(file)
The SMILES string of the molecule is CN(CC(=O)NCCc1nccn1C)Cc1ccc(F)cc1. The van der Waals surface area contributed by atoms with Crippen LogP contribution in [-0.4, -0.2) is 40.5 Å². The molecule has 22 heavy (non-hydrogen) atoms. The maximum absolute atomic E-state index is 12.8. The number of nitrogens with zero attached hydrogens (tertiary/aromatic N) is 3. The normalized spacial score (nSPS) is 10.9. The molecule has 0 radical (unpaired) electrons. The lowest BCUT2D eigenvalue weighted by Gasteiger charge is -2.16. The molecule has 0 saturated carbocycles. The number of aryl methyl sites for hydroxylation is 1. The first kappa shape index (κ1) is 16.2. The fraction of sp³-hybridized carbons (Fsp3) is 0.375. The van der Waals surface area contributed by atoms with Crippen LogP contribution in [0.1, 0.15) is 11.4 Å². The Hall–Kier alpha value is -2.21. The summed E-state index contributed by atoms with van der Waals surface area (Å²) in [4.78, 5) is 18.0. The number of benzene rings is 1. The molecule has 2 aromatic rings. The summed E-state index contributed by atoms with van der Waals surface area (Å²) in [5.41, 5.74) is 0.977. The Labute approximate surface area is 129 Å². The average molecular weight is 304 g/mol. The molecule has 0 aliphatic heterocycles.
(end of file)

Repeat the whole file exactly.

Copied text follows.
The SMILES string of the molecule is CN(CC(=O)NCCc1nccn1C)Cc1ccc(F)cc1. The van der Waals surface area contributed by atoms with Crippen LogP contribution in [-0.4, -0.2) is 40.5 Å². The molecule has 22 heavy (non-hydrogen) atoms. The maximum absolute atomic E-state index is 12.8. The number of nitrogens with zero attached hydrogens (tertiary/aromatic N) is 3. The normalized spacial score (nSPS) is 10.9. The molecule has 0 radical (unpaired) electrons. The lowest BCUT2D eigenvalue weighted by Gasteiger charge is -2.16. The molecule has 0 saturated carbocycles. The number of aryl methyl sites for hydroxylation is 1. The first kappa shape index (κ1) is 16.2. The fraction of sp³-hybridized carbons (Fsp3) is 0.375. The van der Waals surface area contributed by atoms with Crippen LogP contribution in [0.1, 0.15) is 11.4 Å². The Hall–Kier alpha value is -2.21. The summed E-state index contributed by atoms with van der Waals surface area (Å²) in [4.78, 5) is 18.0. The number of benzene rings is 1. The molecule has 2 aromatic rings. The summed E-state index contributed by atoms with van der Waals surface area (Å²) in [5.41, 5.74) is 0.977. The Labute approximate surface area is 129 Å². The average molecular weight is 304 g/mol. The molecule has 0 aliphatic heterocycles.